Creating a Direct Specular Shader

The shader we’ve made is great for matte objects, but what if we want some shine? We can add our own specular calculations to our shader! For this step, we’ll use another Custom Function node wrapped in a Sub Graph, called Direct Specular. Take a look at the `CustomLighting` include file again, and see that we’re now referencing another function from the same file: 

This function performs some simple specular calculations, and if you’re curious, you can read more about them here. The Sub Graph for this function also includes some inputs on the Blackboard:

Make sure that your new node has all the appropriate input and output ports to match the function. Adding properties to the Blackboard is simple; just click the Add (+) icon on the top right, and select the data type. Double-click the pill to rename the input, and drag and drop the pill to add it to the graph. Lastly, update the output port for your Sub Graph, and save it. 

Now that specular calculation is set up, we can go back to the unlit graph, and add it through the Create Node menu. Connect the Attenuation output to the Color input of the Direct Specular Sub Graph. Next, connect the Direction output from the Get Main Light function to the Direction input of the specular Sub Graph. Add the result of NdotL*Attenuation to the output of the Direct Specular Sub Graph, and plug this in the Color output.

Now we’ve got a bit of shine!

Working with Multiple Lights

The LWRP's main light refers to the brightest directional light relative to the object, which is usually the sun. To improve performance on lower end hardware, the LWRP calculates the main light and any additional lights separately. To make sure our shader calculates correctly for all lights in the Scene, and not just the brightest directional light, you need to create a loop in your function.  To get the additional light data, we used a new Sub Graph to wrap a new Custom Function node. Take a look at the `AdditionalLight_float` function in the `CustomLighting` include file:  

Like before, use the `AdditionalLights` function in the file reference of the Custom Function node, and ensure that you've created all the proper inputs and outputs. Make sure to expose Specular Color and Specular Smoothness on the Blackboard of the Sub Graph in which the node is wrapped. Use the Position, Normal Vector, and View Direction nodes to plug in the World Position, World Normal, and World Space View Direction in the Sub Graph.

After you've set up the function, use it! First, take your main Unlit graph from the previous step, and collapse it to a Sub Graph. Select the nodes, and right-click Convert to Sub-graph. Remove the last Add node, and plug the outputs into the output ports of the Sub Graph. We recommend that you also create input properties for Specular and Smoothness.

Now you can combine your main light calculations and your additional light calculations together. In the main Unlit graph, create a new node for the Additional Light calculations to go alongside the Main Light calculations. Add the Diffuse and Specular outputs from Main Light and Additional Lights together. Pretty simple!

Creating a Simple Toon Shader

Now you know how to get the data from all lights in a Scene for an LWRP project, but what can you do with it? One of the most common uses for custom lighting in shaders is a classic toon shader! 

With all of the light data, creating a toon shader is pretty simple. First, take all the light calculations you’ve done so far, and wrap them in a Sub Graph one more time. This will help with readability in the final shader. Don’t forget to remove the final Add node, and feed Diffuse and Specular into separate output ports on the Sub Graph output node. 

There are lots of methods to create toon shading, but in this example, well use light intensity to look up colors from a Ramp Texture. This technique is usually called Ramp Lighting.  We've included some examples of the kind of Texture Asset needed for Ramp Lighting in the sample project. You can also sample a gradient to use dynamic ramps in Ramp Lighting.  The first step is to convert the intensity of Diffuse and Specular from RGB values to HSV values. This lets us use the intensity of the light color (the HSV values) to determine the brightness on the shader, and helps us sample the Texture at different spots along the horizontal axis of the Asset. Use a static value for the Y channel of the UV to determine, from top to bottom, what part of the image should be sampled. You can use this static value as an index to reference multiple lighting ramps for the project in a single Texture Asset.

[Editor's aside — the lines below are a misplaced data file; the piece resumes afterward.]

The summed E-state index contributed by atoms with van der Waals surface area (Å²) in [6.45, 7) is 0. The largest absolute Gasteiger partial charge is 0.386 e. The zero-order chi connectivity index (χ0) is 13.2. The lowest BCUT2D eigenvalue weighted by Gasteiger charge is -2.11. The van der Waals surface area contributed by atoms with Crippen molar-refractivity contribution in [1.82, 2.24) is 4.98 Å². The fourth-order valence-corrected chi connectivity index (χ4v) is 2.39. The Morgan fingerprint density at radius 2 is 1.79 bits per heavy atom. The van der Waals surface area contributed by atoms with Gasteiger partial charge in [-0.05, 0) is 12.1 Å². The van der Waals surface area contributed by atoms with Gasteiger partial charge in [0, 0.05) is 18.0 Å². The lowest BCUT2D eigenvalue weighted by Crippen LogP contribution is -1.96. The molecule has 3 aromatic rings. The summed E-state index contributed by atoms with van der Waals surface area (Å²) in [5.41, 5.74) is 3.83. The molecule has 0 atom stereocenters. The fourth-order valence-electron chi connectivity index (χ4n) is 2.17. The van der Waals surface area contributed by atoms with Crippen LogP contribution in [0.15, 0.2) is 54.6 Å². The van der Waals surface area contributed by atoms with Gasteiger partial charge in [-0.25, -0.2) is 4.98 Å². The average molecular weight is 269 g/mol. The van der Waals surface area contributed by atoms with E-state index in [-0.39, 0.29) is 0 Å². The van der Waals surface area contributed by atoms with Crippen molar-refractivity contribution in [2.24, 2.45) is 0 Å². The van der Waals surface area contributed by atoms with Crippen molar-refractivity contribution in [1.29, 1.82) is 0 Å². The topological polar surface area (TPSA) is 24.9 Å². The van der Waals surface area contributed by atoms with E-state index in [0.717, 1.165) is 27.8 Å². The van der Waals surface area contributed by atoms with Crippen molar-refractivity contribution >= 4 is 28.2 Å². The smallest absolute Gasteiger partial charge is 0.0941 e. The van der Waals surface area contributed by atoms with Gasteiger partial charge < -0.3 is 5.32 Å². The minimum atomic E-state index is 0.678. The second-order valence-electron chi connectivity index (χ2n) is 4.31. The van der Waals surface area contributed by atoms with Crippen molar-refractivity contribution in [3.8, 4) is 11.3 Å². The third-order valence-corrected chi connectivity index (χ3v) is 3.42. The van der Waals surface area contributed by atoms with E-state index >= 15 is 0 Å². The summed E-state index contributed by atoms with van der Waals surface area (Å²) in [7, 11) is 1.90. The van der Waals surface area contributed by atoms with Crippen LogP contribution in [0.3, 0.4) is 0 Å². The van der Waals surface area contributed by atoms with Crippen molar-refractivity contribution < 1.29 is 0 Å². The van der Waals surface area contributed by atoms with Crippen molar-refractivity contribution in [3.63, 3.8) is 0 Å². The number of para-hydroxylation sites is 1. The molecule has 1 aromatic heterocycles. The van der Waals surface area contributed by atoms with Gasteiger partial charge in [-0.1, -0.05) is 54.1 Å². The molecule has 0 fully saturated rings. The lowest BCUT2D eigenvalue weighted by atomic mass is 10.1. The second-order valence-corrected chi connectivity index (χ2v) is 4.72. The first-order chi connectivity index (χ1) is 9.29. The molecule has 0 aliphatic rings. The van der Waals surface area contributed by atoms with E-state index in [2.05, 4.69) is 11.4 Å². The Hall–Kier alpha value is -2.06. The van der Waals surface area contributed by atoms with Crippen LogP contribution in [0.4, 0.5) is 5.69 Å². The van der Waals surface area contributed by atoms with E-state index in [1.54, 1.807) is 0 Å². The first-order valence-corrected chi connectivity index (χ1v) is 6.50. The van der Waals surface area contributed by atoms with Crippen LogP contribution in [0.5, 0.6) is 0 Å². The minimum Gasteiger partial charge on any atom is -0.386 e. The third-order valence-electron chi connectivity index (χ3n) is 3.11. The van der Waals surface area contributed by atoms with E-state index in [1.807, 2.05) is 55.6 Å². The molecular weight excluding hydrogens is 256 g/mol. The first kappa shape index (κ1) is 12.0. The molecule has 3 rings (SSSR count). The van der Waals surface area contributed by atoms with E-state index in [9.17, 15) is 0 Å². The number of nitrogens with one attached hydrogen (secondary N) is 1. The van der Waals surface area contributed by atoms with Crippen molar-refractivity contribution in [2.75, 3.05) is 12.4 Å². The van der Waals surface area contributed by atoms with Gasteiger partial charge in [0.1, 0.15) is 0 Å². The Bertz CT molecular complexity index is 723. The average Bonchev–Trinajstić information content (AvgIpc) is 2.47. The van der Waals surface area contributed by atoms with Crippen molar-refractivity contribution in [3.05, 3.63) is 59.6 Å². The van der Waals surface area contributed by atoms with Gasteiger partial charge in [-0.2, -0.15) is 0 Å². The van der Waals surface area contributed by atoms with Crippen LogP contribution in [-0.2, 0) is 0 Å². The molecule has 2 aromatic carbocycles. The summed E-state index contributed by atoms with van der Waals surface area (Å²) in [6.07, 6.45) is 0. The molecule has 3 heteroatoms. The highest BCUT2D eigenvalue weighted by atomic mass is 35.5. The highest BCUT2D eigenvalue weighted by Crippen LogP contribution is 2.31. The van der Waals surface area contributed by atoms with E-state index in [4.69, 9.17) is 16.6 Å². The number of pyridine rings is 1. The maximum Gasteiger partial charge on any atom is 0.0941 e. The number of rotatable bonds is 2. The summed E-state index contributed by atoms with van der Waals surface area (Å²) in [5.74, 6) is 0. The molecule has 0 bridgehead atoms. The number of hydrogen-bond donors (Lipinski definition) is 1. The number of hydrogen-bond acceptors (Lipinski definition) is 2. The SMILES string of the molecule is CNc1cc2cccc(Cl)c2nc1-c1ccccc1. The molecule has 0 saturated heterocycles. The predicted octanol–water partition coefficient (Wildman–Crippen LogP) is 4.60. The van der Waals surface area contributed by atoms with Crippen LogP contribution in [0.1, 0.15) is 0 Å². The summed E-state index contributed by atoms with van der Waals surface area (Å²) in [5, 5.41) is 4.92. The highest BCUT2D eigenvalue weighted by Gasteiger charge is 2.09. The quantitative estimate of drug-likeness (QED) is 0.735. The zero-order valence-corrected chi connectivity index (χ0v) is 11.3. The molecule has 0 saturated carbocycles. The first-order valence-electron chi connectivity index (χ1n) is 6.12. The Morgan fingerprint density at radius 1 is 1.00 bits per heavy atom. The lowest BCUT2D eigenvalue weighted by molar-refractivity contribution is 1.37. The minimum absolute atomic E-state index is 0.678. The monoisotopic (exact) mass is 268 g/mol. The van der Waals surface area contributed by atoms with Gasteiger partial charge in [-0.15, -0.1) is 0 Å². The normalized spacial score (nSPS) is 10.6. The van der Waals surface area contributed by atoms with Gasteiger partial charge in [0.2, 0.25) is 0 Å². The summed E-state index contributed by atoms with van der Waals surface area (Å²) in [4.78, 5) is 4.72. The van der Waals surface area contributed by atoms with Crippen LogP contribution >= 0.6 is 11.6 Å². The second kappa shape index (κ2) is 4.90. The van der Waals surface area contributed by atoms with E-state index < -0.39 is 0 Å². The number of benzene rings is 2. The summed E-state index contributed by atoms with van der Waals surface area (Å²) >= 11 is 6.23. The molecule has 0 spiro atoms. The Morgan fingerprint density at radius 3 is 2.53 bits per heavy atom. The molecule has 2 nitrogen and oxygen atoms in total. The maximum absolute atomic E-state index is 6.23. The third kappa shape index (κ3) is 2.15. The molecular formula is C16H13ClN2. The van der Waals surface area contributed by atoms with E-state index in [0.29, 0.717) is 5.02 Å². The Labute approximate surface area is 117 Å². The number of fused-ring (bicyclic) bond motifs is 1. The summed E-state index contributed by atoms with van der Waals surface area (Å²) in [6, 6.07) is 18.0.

Once you've set the UV values, use a Sample Texture 2D LOD node to sample the Ramp Texture. The Sample LOD is important; if we use a regular Sample Texture 2D node, the ramp is automatically mipped in a Scene, and objects further away will have different lighting behaviors. Using a Sample Texture 2D LOD node allows us to manually determine the mip level. Additionally, since the Ramp Texture is only 2 pixels high, we created our own Sampler State for the Textures.  To make sure that the Texture is sampled correctly, we set the Filter to Point, and the Wrap to Clamp. We exposed this as a property on the Blackboard so that you can change the settings if the Texture Asset changes.

Finally, we multiply the ramp sample from the diffuse calculations by a color property, Diffuse, so that we can change the object’s colors. Add the ramp sample from the specular calculations to the Diffuse output, and plug the final color into the Master node.

Expanding Custom Lighting

This simple custom lighting setup can be expanded and applied to a wide variety of use cases in all kinds of Scenes. In our example project, we've included a full Scene configured with shaders that use our custom lighting setup. It also contains vertex animation, a simple subsurface scattering approximation, as well as refractions and coloring that use depth. Download the project, and check out our Example Assets to explore more advanced methods!

Keep Learning!

If you want to discuss Shader Graph, and the shaders you can make with it, come hang out in our brand new forum space! You can also find community members and (sometimes) a few developers hanging out in the community Discord

Don't forget to keep an eye out for recordings of our SIGGRAPH 2019 sessions, where we go into even more detail about using Shader Graph for custom lighting!

July 31, 2019 in Technology | 13 min. read